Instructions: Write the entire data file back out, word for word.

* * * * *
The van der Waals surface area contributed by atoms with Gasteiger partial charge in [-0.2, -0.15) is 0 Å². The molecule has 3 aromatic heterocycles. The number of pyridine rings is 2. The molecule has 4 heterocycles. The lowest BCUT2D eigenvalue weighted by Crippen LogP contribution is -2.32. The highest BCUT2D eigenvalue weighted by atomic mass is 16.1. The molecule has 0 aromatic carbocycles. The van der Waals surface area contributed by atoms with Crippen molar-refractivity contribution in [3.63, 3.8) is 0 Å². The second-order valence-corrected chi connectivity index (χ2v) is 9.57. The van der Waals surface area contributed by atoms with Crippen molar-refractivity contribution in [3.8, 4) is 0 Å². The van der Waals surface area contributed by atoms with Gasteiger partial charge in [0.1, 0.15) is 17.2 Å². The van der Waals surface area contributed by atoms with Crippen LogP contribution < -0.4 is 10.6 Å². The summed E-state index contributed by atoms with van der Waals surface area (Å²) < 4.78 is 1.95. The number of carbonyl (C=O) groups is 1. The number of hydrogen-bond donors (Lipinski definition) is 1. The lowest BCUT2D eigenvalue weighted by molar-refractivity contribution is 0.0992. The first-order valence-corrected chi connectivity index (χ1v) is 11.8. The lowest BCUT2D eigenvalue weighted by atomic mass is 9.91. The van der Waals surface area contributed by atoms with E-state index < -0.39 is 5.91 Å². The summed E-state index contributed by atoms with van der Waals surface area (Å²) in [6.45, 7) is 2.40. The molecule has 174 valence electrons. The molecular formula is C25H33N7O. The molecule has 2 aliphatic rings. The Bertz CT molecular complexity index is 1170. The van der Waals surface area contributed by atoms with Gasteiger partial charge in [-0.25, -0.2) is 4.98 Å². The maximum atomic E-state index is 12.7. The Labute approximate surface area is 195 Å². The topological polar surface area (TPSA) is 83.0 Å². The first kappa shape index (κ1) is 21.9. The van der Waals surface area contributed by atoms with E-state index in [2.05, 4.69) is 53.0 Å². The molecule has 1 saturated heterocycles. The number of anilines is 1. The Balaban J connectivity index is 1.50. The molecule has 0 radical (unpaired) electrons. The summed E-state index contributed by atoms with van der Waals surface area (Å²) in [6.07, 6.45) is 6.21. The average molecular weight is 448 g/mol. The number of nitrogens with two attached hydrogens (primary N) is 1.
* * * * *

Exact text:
The van der Waals surface area contributed by atoms with Gasteiger partial charge in [-0.2, -0.15) is 0 Å². The molecule has 3 aromatic heterocycles. The number of pyridine rings is 2. The molecule has 4 heterocycles. The lowest BCUT2D eigenvalue weighted by Crippen LogP contribution is -2.32. The highest BCUT2D eigenvalue weighted by atomic mass is 16.1. The molecule has 0 aromatic carbocycles. The van der Waals surface area contributed by atoms with Crippen molar-refractivity contribution in [3.63, 3.8) is 0 Å². The second-order valence-corrected chi connectivity index (χ2v) is 9.57. The van der Waals surface area contributed by atoms with Crippen molar-refractivity contribution in [3.8, 4) is 0 Å². The van der Waals surface area contributed by atoms with Gasteiger partial charge in [0.1, 0.15) is 17.2 Å². The van der Waals surface area contributed by atoms with Crippen LogP contribution < -0.4 is 10.6 Å². The summed E-state index contributed by atoms with van der Waals surface area (Å²) < 4.78 is 1.95. The number of carbonyl (C=O) groups is 1. The number of hydrogen-bond donors (Lipinski definition) is 1. The lowest BCUT2D eigenvalue weighted by molar-refractivity contribution is 0.0992. The first-order valence-corrected chi connectivity index (χ1v) is 11.8. The lowest BCUT2D eigenvalue weighted by atomic mass is 9.91. The van der Waals surface area contributed by atoms with E-state index < -0.39 is 5.91 Å². The summed E-state index contributed by atoms with van der Waals surface area (Å²) in [6.45, 7) is 2.40. The molecule has 174 valence electrons. The molecular formula is C25H33N7O. The molecule has 2 aliphatic rings. The Bertz CT molecular complexity index is 1170. The van der Waals surface area contributed by atoms with Gasteiger partial charge in [-0.25, -0.2) is 4.98 Å². The maximum atomic E-state index is 12.7. The Labute approximate surface area is 195 Å². The topological polar surface area (TPSA) is 83.0 Å². The first kappa shape index (κ1) is 21.9. The van der Waals surface area contributed by atoms with E-state index in [2.05, 4.69) is 53.0 Å². The molecule has 1 saturated heterocycles. The number of anilines is 1. The Balaban J connectivity index is 1.50. The molecule has 0 radical (unpaired) electrons. The summed E-state index contributed by atoms with van der Waals surface area (Å²) in [6.07, 6.45) is 6.21. The average molecular weight is 448 g/mol. The number of nitrogens with two attached hydrogens (primary N) is 1.